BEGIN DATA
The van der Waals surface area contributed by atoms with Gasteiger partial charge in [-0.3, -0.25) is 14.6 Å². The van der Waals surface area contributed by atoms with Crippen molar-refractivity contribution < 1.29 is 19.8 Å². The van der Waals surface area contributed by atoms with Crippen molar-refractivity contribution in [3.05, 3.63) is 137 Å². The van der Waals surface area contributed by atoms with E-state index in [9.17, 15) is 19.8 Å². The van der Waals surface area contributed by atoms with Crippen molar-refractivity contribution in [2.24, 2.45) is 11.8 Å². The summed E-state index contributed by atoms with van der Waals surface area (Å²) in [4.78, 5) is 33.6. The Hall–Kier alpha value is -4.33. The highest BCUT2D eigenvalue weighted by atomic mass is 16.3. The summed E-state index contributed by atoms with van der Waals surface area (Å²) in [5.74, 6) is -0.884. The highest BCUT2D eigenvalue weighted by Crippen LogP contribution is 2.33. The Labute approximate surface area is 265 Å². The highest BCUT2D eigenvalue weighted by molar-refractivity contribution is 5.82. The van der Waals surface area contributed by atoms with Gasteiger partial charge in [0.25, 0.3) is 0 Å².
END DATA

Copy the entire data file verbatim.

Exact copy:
The van der Waals surface area contributed by atoms with Gasteiger partial charge in [-0.3, -0.25) is 14.6 Å². The van der Waals surface area contributed by atoms with Crippen molar-refractivity contribution < 1.29 is 19.8 Å². The van der Waals surface area contributed by atoms with Crippen molar-refractivity contribution in [3.05, 3.63) is 137 Å². The van der Waals surface area contributed by atoms with E-state index in [9.17, 15) is 19.8 Å². The van der Waals surface area contributed by atoms with Crippen molar-refractivity contribution in [2.24, 2.45) is 11.8 Å². The summed E-state index contributed by atoms with van der Waals surface area (Å²) in [4.78, 5) is 33.6. The Hall–Kier alpha value is -4.33. The highest BCUT2D eigenvalue weighted by atomic mass is 16.3. The summed E-state index contributed by atoms with van der Waals surface area (Å²) in [5.74, 6) is -0.884. The highest BCUT2D eigenvalue weighted by Crippen LogP contribution is 2.33. The Labute approximate surface area is 265 Å². The highest BCUT2D eigenvalue weighted by molar-refractivity contribution is 5.82. The van der Waals surface area contributed by atoms with Gasteiger partial charge in [0.25, 0.3) is 0 Å².